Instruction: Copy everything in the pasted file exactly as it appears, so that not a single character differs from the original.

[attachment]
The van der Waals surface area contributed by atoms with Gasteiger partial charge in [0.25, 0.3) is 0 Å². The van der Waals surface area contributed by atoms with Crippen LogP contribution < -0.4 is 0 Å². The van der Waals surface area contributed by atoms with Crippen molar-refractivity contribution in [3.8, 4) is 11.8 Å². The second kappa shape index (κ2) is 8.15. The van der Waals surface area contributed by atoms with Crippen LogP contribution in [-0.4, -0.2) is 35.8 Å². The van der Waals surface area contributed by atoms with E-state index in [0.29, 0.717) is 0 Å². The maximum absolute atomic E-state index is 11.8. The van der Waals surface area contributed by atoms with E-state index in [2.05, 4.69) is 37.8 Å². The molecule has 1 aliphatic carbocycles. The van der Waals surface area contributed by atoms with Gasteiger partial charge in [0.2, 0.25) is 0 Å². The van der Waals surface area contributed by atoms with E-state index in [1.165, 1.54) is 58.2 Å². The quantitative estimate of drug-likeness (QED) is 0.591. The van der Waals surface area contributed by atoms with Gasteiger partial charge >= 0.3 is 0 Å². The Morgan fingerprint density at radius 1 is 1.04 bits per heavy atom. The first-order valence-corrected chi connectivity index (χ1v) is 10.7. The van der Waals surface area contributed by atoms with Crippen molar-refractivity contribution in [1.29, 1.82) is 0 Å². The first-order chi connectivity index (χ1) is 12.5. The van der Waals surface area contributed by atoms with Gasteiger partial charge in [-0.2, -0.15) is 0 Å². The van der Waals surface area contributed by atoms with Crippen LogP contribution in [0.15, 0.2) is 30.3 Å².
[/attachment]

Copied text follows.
The van der Waals surface area contributed by atoms with Gasteiger partial charge in [0.25, 0.3) is 0 Å². The van der Waals surface area contributed by atoms with Crippen LogP contribution < -0.4 is 0 Å². The van der Waals surface area contributed by atoms with Crippen molar-refractivity contribution in [3.8, 4) is 11.8 Å². The second kappa shape index (κ2) is 8.15. The van der Waals surface area contributed by atoms with Crippen LogP contribution in [-0.4, -0.2) is 35.8 Å². The van der Waals surface area contributed by atoms with E-state index in [0.29, 0.717) is 0 Å². The maximum absolute atomic E-state index is 11.8. The van der Waals surface area contributed by atoms with E-state index in [2.05, 4.69) is 37.8 Å². The molecule has 1 aliphatic carbocycles. The van der Waals surface area contributed by atoms with Gasteiger partial charge in [0.2, 0.25) is 0 Å². The van der Waals surface area contributed by atoms with E-state index in [1.165, 1.54) is 58.2 Å². The quantitative estimate of drug-likeness (QED) is 0.591. The van der Waals surface area contributed by atoms with Gasteiger partial charge >= 0.3 is 0 Å². The Morgan fingerprint density at radius 1 is 1.04 bits per heavy atom. The first-order valence-corrected chi connectivity index (χ1v) is 10.7. The van der Waals surface area contributed by atoms with Crippen molar-refractivity contribution in [1.29, 1.82) is 0 Å². The first-order chi connectivity index (χ1) is 12.5. The van der Waals surface area contributed by atoms with Gasteiger partial charge in [-0.2, -0.15) is 0 Å². The van der Waals surface area contributed by atoms with Crippen LogP contribution in [0.15, 0.2) is 30.3 Å².